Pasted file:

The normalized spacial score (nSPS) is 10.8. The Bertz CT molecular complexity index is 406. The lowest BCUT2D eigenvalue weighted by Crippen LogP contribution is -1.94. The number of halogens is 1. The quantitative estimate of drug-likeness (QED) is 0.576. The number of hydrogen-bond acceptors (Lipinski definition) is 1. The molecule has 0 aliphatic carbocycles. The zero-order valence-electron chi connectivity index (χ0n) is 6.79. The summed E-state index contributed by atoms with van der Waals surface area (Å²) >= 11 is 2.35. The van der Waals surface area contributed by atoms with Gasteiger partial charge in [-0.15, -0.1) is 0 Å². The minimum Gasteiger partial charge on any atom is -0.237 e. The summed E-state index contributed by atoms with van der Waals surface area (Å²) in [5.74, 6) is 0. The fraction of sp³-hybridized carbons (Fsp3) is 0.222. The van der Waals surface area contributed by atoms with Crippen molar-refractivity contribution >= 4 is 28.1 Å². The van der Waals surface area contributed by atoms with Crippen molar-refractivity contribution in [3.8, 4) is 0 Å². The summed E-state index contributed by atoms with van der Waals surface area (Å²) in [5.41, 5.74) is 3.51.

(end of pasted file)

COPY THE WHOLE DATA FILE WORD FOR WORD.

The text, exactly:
The normalized spacial score (nSPS) is 10.8. The Bertz CT molecular complexity index is 406. The lowest BCUT2D eigenvalue weighted by Crippen LogP contribution is -1.94. The number of halogens is 1. The quantitative estimate of drug-likeness (QED) is 0.576. The number of hydrogen-bond acceptors (Lipinski definition) is 1. The molecule has 0 aliphatic carbocycles. The zero-order valence-electron chi connectivity index (χ0n) is 6.79. The summed E-state index contributed by atoms with van der Waals surface area (Å²) >= 11 is 2.35. The van der Waals surface area contributed by atoms with Gasteiger partial charge in [-0.15, -0.1) is 0 Å². The minimum Gasteiger partial charge on any atom is -0.237 e. The summed E-state index contributed by atoms with van der Waals surface area (Å²) in [5.74, 6) is 0. The fraction of sp³-hybridized carbons (Fsp3) is 0.222. The van der Waals surface area contributed by atoms with Crippen molar-refractivity contribution >= 4 is 28.1 Å². The van der Waals surface area contributed by atoms with Crippen molar-refractivity contribution in [3.8, 4) is 0 Å². The summed E-state index contributed by atoms with van der Waals surface area (Å²) in [5.41, 5.74) is 3.51.